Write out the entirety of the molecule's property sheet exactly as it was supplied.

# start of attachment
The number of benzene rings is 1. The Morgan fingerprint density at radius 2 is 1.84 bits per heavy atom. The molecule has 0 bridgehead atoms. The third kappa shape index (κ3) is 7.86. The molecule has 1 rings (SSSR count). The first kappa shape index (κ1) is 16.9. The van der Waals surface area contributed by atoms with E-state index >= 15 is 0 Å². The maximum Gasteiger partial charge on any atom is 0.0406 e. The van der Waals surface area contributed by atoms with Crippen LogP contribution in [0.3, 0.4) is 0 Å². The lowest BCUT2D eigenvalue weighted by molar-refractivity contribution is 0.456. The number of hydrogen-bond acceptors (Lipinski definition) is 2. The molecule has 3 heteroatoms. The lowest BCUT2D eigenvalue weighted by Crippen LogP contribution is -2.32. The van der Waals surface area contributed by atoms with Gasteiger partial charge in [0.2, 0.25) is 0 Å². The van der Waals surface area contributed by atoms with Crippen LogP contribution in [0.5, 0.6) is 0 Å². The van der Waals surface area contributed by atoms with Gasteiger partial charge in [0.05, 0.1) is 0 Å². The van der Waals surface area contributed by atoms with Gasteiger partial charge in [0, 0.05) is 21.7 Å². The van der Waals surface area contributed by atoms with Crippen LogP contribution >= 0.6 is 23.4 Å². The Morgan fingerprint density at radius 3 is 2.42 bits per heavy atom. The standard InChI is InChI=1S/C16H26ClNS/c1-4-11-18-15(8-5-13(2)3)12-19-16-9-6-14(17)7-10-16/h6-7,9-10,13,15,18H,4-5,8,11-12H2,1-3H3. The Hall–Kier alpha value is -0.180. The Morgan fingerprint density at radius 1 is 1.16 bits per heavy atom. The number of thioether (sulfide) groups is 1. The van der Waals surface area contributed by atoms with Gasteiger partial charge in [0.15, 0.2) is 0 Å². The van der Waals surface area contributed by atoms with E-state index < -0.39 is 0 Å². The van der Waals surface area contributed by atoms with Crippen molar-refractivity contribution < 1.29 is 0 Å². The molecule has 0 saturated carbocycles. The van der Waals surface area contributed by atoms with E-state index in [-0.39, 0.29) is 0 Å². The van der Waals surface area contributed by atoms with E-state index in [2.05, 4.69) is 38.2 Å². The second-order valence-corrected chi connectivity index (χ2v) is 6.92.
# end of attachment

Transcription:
The number of benzene rings is 1. The Morgan fingerprint density at radius 2 is 1.84 bits per heavy atom. The molecule has 0 bridgehead atoms. The third kappa shape index (κ3) is 7.86. The molecule has 1 rings (SSSR count). The first kappa shape index (κ1) is 16.9. The van der Waals surface area contributed by atoms with E-state index >= 15 is 0 Å². The maximum Gasteiger partial charge on any atom is 0.0406 e. The van der Waals surface area contributed by atoms with Crippen LogP contribution in [0.3, 0.4) is 0 Å². The lowest BCUT2D eigenvalue weighted by molar-refractivity contribution is 0.456. The number of hydrogen-bond acceptors (Lipinski definition) is 2. The molecule has 3 heteroatoms. The lowest BCUT2D eigenvalue weighted by Crippen LogP contribution is -2.32. The van der Waals surface area contributed by atoms with Gasteiger partial charge in [0.2, 0.25) is 0 Å². The van der Waals surface area contributed by atoms with Crippen LogP contribution in [0.5, 0.6) is 0 Å². The van der Waals surface area contributed by atoms with Gasteiger partial charge in [0.05, 0.1) is 0 Å². The van der Waals surface area contributed by atoms with Gasteiger partial charge in [0, 0.05) is 21.7 Å². The van der Waals surface area contributed by atoms with Crippen LogP contribution >= 0.6 is 23.4 Å². The Morgan fingerprint density at radius 3 is 2.42 bits per heavy atom. The standard InChI is InChI=1S/C16H26ClNS/c1-4-11-18-15(8-5-13(2)3)12-19-16-9-6-14(17)7-10-16/h6-7,9-10,13,15,18H,4-5,8,11-12H2,1-3H3. The Hall–Kier alpha value is -0.180. The Morgan fingerprint density at radius 1 is 1.16 bits per heavy atom. The number of thioether (sulfide) groups is 1. The van der Waals surface area contributed by atoms with Gasteiger partial charge in [0.15, 0.2) is 0 Å². The van der Waals surface area contributed by atoms with E-state index < -0.39 is 0 Å². The van der Waals surface area contributed by atoms with Crippen molar-refractivity contribution < 1.29 is 0 Å². The molecule has 0 saturated carbocycles. The van der Waals surface area contributed by atoms with E-state index in [-0.39, 0.29) is 0 Å². The van der Waals surface area contributed by atoms with E-state index in [2.05, 4.69) is 38.2 Å². The second-order valence-corrected chi connectivity index (χ2v) is 6.92.